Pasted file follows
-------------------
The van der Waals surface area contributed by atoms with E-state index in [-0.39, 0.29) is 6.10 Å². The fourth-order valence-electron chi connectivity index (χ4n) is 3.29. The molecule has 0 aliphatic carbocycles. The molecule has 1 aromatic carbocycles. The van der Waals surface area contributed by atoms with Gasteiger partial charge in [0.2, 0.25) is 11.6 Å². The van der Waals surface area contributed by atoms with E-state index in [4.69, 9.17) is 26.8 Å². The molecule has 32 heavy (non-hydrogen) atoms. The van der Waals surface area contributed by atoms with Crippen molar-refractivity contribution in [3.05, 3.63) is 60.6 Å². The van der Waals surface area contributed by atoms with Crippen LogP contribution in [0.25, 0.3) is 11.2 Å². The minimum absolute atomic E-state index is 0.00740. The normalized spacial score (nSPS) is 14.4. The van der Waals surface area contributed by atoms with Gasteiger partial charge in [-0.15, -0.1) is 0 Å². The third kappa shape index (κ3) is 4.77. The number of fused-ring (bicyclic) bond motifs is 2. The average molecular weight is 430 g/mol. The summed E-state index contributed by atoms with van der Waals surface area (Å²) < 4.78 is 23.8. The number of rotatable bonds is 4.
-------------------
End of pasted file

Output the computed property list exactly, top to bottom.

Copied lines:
The van der Waals surface area contributed by atoms with E-state index in [-0.39, 0.29) is 6.10 Å². The fourth-order valence-electron chi connectivity index (χ4n) is 3.29. The molecule has 0 aliphatic carbocycles. The molecule has 1 aromatic carbocycles. The van der Waals surface area contributed by atoms with Gasteiger partial charge in [0.2, 0.25) is 11.6 Å². The van der Waals surface area contributed by atoms with E-state index in [4.69, 9.17) is 26.8 Å². The molecule has 32 heavy (non-hydrogen) atoms. The van der Waals surface area contributed by atoms with Crippen molar-refractivity contribution in [3.05, 3.63) is 60.6 Å². The van der Waals surface area contributed by atoms with Crippen LogP contribution in [0.25, 0.3) is 11.2 Å². The minimum absolute atomic E-state index is 0.00740. The normalized spacial score (nSPS) is 14.4. The van der Waals surface area contributed by atoms with Gasteiger partial charge in [-0.15, -0.1) is 0 Å². The third kappa shape index (κ3) is 4.77. The number of fused-ring (bicyclic) bond motifs is 2. The average molecular weight is 430 g/mol. The summed E-state index contributed by atoms with van der Waals surface area (Å²) < 4.78 is 23.8. The number of rotatable bonds is 4.